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LA Theater Review

Some Lovers

Some Lovers
Photo Source: Henry DiRocco
Combining a bittersweet romantic tale, inspired by O. Henry's classic short story "The Gift of the Magi," with pop songwriter Burt Bacharach's first score for a musical since 1968's "Promises Promises" sounds like an enticing formula for a holiday-season bell ringer. Add a fine four-member cast, and the prospects become even brighter. Yet, this world-premiere chamber musical, featuring lyrics and libretto by Steven Sater ("Spring Awakening"), seldom advances beyond bland mediocrity.

The silky style of Bacharach's love duets and ballads here evoke memories of the 1960s and '70s, when gifted singers such as Dionne Warwick and Gene Pitney crooned the chart-toppers created by composer Bacharach with his longtime lyricist collaborator, Hal David, such as "A House Is Not a Home" and "Alfie." Unfortunately, the predominantly moody numbers here are hampered by a sameness that wasn't evident in Bacharach's bouncy work with David on "Promises Promises." Sater's unimaginative lyrics don't help.

A Christmas Eve phone call in Manhattan between former lovers Molly (Michelle Duffy) and Ben (Jason Danieley), a struggling songwriter, segues to a 20-year flashback to the day they met in an Italian restaurant, where Young Ben (Andrew Mueller) is entertaining customers at the piano and Young Molly (Jenni Barber) is a waitress. Infatuated by the server, Young Ben serenades her with "Molly," a song that he wrote for her. The idealistic promise of young love is contrasted with disillusionment, as myriad problems drive apart the love-struck couple. In surrealistic moments, the younger and older versions of the characters interact, primarily leading to a sense of contrivance.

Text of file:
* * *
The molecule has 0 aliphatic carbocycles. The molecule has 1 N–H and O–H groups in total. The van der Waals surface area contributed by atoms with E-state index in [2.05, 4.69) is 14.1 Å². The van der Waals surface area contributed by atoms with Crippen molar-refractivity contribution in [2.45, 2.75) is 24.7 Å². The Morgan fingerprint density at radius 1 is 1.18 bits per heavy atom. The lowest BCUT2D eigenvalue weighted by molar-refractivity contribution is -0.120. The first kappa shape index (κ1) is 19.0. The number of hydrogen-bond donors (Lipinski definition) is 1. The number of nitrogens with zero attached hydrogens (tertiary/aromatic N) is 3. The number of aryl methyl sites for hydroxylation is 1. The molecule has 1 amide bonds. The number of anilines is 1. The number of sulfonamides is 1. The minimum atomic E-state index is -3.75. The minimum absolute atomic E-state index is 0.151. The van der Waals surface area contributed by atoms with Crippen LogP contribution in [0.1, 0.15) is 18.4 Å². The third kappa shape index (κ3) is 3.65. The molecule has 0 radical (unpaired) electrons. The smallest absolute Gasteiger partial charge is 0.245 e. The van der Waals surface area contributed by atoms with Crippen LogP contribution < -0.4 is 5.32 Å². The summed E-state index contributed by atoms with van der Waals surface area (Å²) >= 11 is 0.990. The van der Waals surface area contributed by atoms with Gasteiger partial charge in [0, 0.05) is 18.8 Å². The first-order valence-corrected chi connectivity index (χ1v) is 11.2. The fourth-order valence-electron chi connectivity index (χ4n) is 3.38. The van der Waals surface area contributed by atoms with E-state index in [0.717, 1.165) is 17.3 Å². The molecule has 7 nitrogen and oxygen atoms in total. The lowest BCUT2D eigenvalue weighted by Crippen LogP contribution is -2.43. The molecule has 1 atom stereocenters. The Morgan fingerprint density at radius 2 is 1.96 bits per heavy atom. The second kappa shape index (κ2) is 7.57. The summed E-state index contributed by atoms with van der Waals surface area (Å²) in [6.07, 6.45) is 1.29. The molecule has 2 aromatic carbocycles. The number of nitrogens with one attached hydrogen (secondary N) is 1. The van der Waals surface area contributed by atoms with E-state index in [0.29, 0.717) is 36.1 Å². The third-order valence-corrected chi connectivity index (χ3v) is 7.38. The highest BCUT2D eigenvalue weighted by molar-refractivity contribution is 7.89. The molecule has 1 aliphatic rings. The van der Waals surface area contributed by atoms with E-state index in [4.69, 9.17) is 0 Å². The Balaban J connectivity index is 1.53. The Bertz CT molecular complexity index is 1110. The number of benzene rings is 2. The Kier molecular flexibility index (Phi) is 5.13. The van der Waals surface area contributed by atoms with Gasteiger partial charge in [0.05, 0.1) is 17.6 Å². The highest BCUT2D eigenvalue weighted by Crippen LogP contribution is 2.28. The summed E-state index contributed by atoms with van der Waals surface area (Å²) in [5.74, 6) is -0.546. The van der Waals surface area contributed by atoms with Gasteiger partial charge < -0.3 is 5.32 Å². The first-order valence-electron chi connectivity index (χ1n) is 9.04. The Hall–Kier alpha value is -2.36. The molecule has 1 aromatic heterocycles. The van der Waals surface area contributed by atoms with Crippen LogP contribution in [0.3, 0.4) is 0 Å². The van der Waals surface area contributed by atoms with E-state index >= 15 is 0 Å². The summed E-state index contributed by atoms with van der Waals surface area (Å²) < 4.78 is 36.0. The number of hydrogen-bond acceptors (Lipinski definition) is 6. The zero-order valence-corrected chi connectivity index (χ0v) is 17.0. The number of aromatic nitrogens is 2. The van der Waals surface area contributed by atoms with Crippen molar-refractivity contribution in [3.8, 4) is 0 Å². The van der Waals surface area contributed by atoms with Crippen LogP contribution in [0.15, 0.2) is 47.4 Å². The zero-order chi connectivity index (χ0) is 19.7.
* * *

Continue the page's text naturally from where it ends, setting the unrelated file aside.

Director Will Frears' in-the-round staging is as minimalist as the material. Scenic designer Takeshi Kata provides a few tasteful furnishings adorned with smart holiday-season décor. The orchestra, skillfully helmed by orchestrator Jonathan Tunick and music supervisor Lon Hoyt, is offstage. Two onstage pianos are played by Danieley and Mueller.

The production is slickly polished, and the musical skill of the performers is impeccable. Seasoned vets Duffy and Danieley are in superb voice, and they elicit moments of humor and warmth from the thin narrative. Barber is appealing as the ebullient Young Molly, and Mueller is a major talent in the making, singing with panache and radiating star presence.

Undemanding audiences might find this holiday confection satisfying, while devotees of the work of Bacharach and Sater will likely be wishing for something heartier.

Presented by and at the Old Globe, 1363 Old Globe Way, San Diego. Dec. 7-31. Tue.-Fri., 7 p.m.; Sat.-Sun., 2 & 7 p.m. (619) 234-5623.

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